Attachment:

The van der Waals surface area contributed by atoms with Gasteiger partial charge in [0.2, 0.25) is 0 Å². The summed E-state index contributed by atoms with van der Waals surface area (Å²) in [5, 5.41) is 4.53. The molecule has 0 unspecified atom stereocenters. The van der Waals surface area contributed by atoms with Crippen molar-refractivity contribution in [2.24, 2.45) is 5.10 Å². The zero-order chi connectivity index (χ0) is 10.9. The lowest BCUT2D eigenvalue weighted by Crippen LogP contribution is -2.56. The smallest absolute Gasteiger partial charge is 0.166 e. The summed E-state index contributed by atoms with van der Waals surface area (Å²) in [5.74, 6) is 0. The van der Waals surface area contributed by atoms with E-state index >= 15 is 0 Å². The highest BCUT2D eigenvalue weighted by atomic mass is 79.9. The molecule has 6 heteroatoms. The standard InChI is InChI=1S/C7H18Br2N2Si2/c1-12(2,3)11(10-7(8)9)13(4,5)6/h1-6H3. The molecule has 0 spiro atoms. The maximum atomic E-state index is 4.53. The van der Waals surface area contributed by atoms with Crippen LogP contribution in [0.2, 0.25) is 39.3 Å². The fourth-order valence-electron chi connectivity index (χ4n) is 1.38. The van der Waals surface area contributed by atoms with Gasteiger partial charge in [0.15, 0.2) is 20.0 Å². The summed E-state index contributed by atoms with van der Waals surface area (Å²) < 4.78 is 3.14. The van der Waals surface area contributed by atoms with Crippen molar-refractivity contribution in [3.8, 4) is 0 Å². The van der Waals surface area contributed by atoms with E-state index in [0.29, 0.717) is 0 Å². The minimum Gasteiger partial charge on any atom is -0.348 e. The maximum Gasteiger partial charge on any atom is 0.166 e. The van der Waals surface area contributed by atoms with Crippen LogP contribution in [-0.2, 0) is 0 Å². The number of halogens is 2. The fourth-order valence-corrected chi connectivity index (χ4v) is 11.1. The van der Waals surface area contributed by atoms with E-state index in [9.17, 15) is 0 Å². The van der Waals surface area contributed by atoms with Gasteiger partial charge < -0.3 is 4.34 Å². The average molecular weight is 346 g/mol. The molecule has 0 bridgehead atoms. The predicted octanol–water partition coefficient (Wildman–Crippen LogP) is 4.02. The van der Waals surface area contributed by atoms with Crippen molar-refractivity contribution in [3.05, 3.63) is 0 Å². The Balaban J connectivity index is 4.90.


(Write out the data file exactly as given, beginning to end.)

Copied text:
The van der Waals surface area contributed by atoms with Gasteiger partial charge in [0.2, 0.25) is 0 Å². The summed E-state index contributed by atoms with van der Waals surface area (Å²) in [5, 5.41) is 4.53. The molecule has 0 unspecified atom stereocenters. The van der Waals surface area contributed by atoms with Crippen molar-refractivity contribution in [2.24, 2.45) is 5.10 Å². The zero-order chi connectivity index (χ0) is 10.9. The lowest BCUT2D eigenvalue weighted by Crippen LogP contribution is -2.56. The smallest absolute Gasteiger partial charge is 0.166 e. The summed E-state index contributed by atoms with van der Waals surface area (Å²) in [5.74, 6) is 0. The van der Waals surface area contributed by atoms with E-state index >= 15 is 0 Å². The highest BCUT2D eigenvalue weighted by atomic mass is 79.9. The molecule has 6 heteroatoms. The standard InChI is InChI=1S/C7H18Br2N2Si2/c1-12(2,3)11(10-7(8)9)13(4,5)6/h1-6H3. The molecule has 0 spiro atoms. The maximum atomic E-state index is 4.53. The van der Waals surface area contributed by atoms with Crippen LogP contribution in [0.2, 0.25) is 39.3 Å². The fourth-order valence-electron chi connectivity index (χ4n) is 1.38. The van der Waals surface area contributed by atoms with Gasteiger partial charge in [0.15, 0.2) is 20.0 Å². The summed E-state index contributed by atoms with van der Waals surface area (Å²) < 4.78 is 3.14. The van der Waals surface area contributed by atoms with Crippen molar-refractivity contribution in [3.8, 4) is 0 Å². The van der Waals surface area contributed by atoms with E-state index in [0.29, 0.717) is 0 Å². The minimum Gasteiger partial charge on any atom is -0.348 e. The maximum Gasteiger partial charge on any atom is 0.166 e. The van der Waals surface area contributed by atoms with Crippen LogP contribution in [-0.2, 0) is 0 Å². The number of halogens is 2. The fourth-order valence-corrected chi connectivity index (χ4v) is 11.1. The van der Waals surface area contributed by atoms with E-state index in [9.17, 15) is 0 Å². The van der Waals surface area contributed by atoms with Gasteiger partial charge < -0.3 is 4.34 Å². The average molecular weight is 346 g/mol. The molecule has 0 bridgehead atoms. The predicted octanol–water partition coefficient (Wildman–Crippen LogP) is 4.02. The van der Waals surface area contributed by atoms with Crippen molar-refractivity contribution in [3.05, 3.63) is 0 Å². The Balaban J connectivity index is 4.90.